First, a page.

Business Cards, Data Protection and Networking – What you need to know.
We do our best to put the finest quality experts in front of you our business women (and increasingly business men) because we want to ensure whatever the law or the trend you are bang up to date.
Here Robyn Banks from Adavista shares some essential information for every business owner around data protection legislation, networking and business cards.
I have recently been made aware that there’s still a lot of misunderstanding about the impact of the UK data protection legislation on businesses, particularly when business owners are networking.
At The BWN I know they strive to ensure that they act appropriately with the data they hold on behalf of their members and contacts. (I’m The Data Protection Specialist that Mandie Holgate – Founder of The Business Womans Network and her team use for their own compliance.) The success and building of the businesses of our “members” is fundamental to our ethics and every month I network with The BWN I do my best to ensure everyone is getting it right.
As a data protection implementation specialist I know how the law is supposed to work however I can also see how complicated and confusing it can appear for business women.
When Mandie and I spoke recently I decided to write this article to give some guidance to remind business owners of the protocols around networking and business cards. (These are the “rules” that I help The BWN, Mandie and her team follow.)
Networking is big business in today’s corporate world as we all strive to take our place in the workplace. For many small business owners (and even some larger corporates) networking and learning about other people’s businesses and how they can complement our own is a vital, or even the only, marketing tool we use.
To help a person remember us and what we do, we hand out business cards at networking events. A business card holds personal data as defined in UK data protection legislation, including the UK Abridged “GDPR” – but the concepts around the protocols of utilising this data have been around in previous legislation too –namely the Data Protection Act 1998. The new legislation of May 2018 did not change these protocols.
If I am given a business card at a networking event, then that is “consent” from the individual to contact them and either
a) seek more information on what they do.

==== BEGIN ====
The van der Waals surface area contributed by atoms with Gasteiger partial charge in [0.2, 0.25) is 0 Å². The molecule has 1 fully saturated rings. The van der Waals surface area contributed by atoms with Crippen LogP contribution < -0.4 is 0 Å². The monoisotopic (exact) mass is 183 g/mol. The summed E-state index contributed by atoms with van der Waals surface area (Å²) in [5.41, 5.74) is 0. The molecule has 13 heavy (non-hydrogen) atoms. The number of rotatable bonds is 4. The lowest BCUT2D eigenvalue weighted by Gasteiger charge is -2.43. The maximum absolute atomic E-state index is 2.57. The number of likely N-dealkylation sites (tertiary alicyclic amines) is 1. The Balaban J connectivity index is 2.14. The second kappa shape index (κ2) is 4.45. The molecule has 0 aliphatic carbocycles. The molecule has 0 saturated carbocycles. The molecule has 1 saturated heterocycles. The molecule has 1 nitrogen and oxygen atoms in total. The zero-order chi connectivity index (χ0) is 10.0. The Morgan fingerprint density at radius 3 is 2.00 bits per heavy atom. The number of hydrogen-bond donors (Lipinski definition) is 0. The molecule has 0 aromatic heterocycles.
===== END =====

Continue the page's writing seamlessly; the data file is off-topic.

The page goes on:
b) market my services to them.
This I can do once without seeking further consent from them. If they do not wish to receive further information from me, then they should send a polite email asking me to desist from sending them “stuff”.
If I ignore this request and send more, they should ensure I have received their request to stop! If I have and still persist in sending them information, then they have the right to take this further with the supervisory authority, the Information Commissioner’s Office (ICO).
ICO are very unlikely to take any action, even investigate, if the person has not “unsubscribed” and ensure I have received the “unsubscribe”!
I was at a BWN event recently where the respect for data was taken even one step further – and for the record, it was not just because I was there!
One lady present at the event really did not feel comfortable being included in any of the photos taken by the event photographer – and so she wasn’t. No fuss, just noted and no follow up needed as no pictures of the lady concerned have been included in any of the “publicity” for the event. That’s respecting Data.
The key point here is to be professional and not use a misunderstanding of the law to “put down” others – especially competitors. However well meant it just causes aggro and can be avoided if everyone respects the protocols in the first place.
Let me sign off by saying that there are still a lot of business owners out there who think they have the premium knowledge on data protection impacts on business – only to show themselves up as non-professional in their approach. This then impacts more on their business than those they are trying to “harm” as it damages their credibility and reputation more than those they were trying to be clever about.
Data protection is not a new thing, business owners need to be interested in it, is. If in doubt ask an expert not someone that “heard a talk once.” I find that the companies (and I include Mandie’s here) that get it right easily are those that were already getting it right.
I know that The BWN does not add people to it’s data base and uses platforms like Mailchimp to ensure when they do get in touch they are doing it in an ethical, professional and legal way – something that the law now looks to enforce, I feel that the smart businesses already have a respectful approach and that makes my job easier!
I attend many BWN events and I’m happy to have a chat anytime. I will also be one of the experts on hand on the 20th of March at The BWN’s 11th birthday so feel free to pose questions on the day too.